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Indonesia observes first Ramadan with mosques at full capacity since pre-COVID-19

Authorities are urging the public to maintain vigilance to prevent a surge in infections as Indonesia moves towards treating COVID-19 as an endemic.

JAKARTA: Muslims in Indonesia are observing the holy month of Ramadan with mass prayers and traditional activities, following the full lifting of COVID-19 restrictions in December last year.

Mosques are now allowed to conduct prayers at full capacity for the first time during Ramadan since the start of the pandemic almost three years ago. Worshippers are also no longer required to wear face masks.

Attendees at mosques said they are rejoicing at the scrapping of the curbs, which included a limit on gatherings and movements. 

“Doing prayers now is much more conducive as compared to the previous years because we are free from restrictions,” said Mr Ahmad Mualim Ade, a worshipper at Jakarta’s Istiqlal Mosque, the biggest in the country.

“There are no restrictions in mosques. All mosques can accept as many worshippers as they wish. Conditions are much better after the PPKM revocation,” he added, using an acronym related to the government’s pandemic restriction policies.

When the capital city was still bound by COVID-19 rules last year, the Istiqlal Mosque granted access to a maximum of 10,000 worshippers to pray inside its hall.

This year, after the government removed the curbs, the mosque is allowing up to 150,000 people to pray inside at any one time. 


In the days leading up to Ramadan, many Muslims also visited cemeteries to pay their respects to the dead.

Jakarta resident Yusuf Anuari and his family visit the Karet Tengsin cemetery to pay respects to his late parents in Jakarta, Indonesia.

“For me, this is to remind ourselves that we will return to Allah, that one day we will rest in a grave,” Jakarta resident Yusuf Anuari told CNA as he and his family visited the Karet Tengsin cemetery to pay respects to his late parents. 

“We (visit the cemetery) before the fasting month so that we can fast with sincerity and remember to observe fasting with fervour.”

Last week, hundreds of residents in South Jakarta took part in a torch parade to welcome the fasting month.

This long-standing Indonesian tradition was suspended for two years during the height of COVID-19, but resumed in 2022 after the country exited the acute phase of the pandemic.

Residents take part in a torch parade to welcome the fasting month in South Jakarta, Indonesia.


On Dec 30 last year, authorities revoked all restrictions on public activities, announcing the pandemic was under control and that most Indonesians have developed antibodies against COVID-19.

However, the government has warned that it might reimpose restrictions in the event of a spike in infections.

Authorities are hence urging the public to maintain vigilance to prevent a surge in cases, as Indonesia moves towards treating COVID-19 as an endemic.

Some devotees are hoping that places of worship will do their part to check on the health of those arriving for prayers.

Worshippers pray in Istiqlal Mosque in Jakarta, Indonesia.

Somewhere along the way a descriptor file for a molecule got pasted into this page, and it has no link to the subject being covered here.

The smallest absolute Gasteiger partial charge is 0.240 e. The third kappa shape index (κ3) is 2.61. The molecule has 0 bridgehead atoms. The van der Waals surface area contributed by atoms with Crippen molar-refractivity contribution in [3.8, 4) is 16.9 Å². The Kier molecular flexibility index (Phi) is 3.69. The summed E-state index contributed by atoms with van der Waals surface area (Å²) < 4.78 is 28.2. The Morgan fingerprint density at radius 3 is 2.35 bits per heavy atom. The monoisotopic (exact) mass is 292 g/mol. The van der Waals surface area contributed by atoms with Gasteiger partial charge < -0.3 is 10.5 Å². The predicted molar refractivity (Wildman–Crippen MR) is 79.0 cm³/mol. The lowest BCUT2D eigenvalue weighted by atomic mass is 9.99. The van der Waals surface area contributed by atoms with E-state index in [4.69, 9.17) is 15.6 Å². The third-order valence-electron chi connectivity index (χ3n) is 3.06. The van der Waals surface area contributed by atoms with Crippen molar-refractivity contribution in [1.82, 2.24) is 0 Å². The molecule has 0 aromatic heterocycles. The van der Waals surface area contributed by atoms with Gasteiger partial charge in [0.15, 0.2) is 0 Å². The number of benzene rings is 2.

“If people feel unwell, have flu or cough, then it is better for them to stay at home. Here (at the mosque) if possible, allow (entry to) only those who are healthy. So, everyone can feel comfortable," said Ms Wahidayah, another worshipper at Istiqlal Mosque.


Ramadan is also a time when Muslims eat together after a day of fasting.

In a controversial move, Indonesian President Joko Widodo, popularly known as Jokowi, last Tuesday (Mar 21) banned civil servants from staging iftar gatherings, citing caution on the continued spread of COVID-19.

The government has since clarified the ban does not apply to the public and pertains to the ongoing crackdown on excessive displays of wealth by tax officials.

“Government officials are currently under a glaring public spotlight (for lavish lifestyles),” said Indonesia Cabinet Secretary Pramono Anung.
“Hence, the president asked government officials to hold breaking-of-fast gatherings in a modest way, and not to invite any high-ranking officials when they hold the events.”

Muslims wait to break fast in Jakarta, Indonesia.

Recently, higher food prices – especially those of rice and cooking oil – have sparked public outrage, worsened by reports of tax scandals involving Indonesian officials.

Mosques are also calling on civil servants to put off holding extravagant iftar gatherings and donate to places of worship instead.

“Just give it to the mosques so that the food can be enjoyed by those who need it more,” said Grand Imam of Istiqlal Mosque Nasaruddin Umar.

“There are 5,000 people per day (observing the breaking-of-fast in Istiqlal). Just imagine the cost of one box (of food) is 30,000 rupiahs (US$2), and we also provide food for sahur (pre-dawn meal). Our biggest expense this year is for the provision of food to the worshippers.”

Ramadan is one of the most important months in the Islamic calendar, during which Muslims fast daily from dawn to sunset. It is expected to end on Apr 21 this year followed by the celebration of Eid al-Fitr, widely regarded as one of the most celebrated days in Islam.

Source: CNA/dn(fk)


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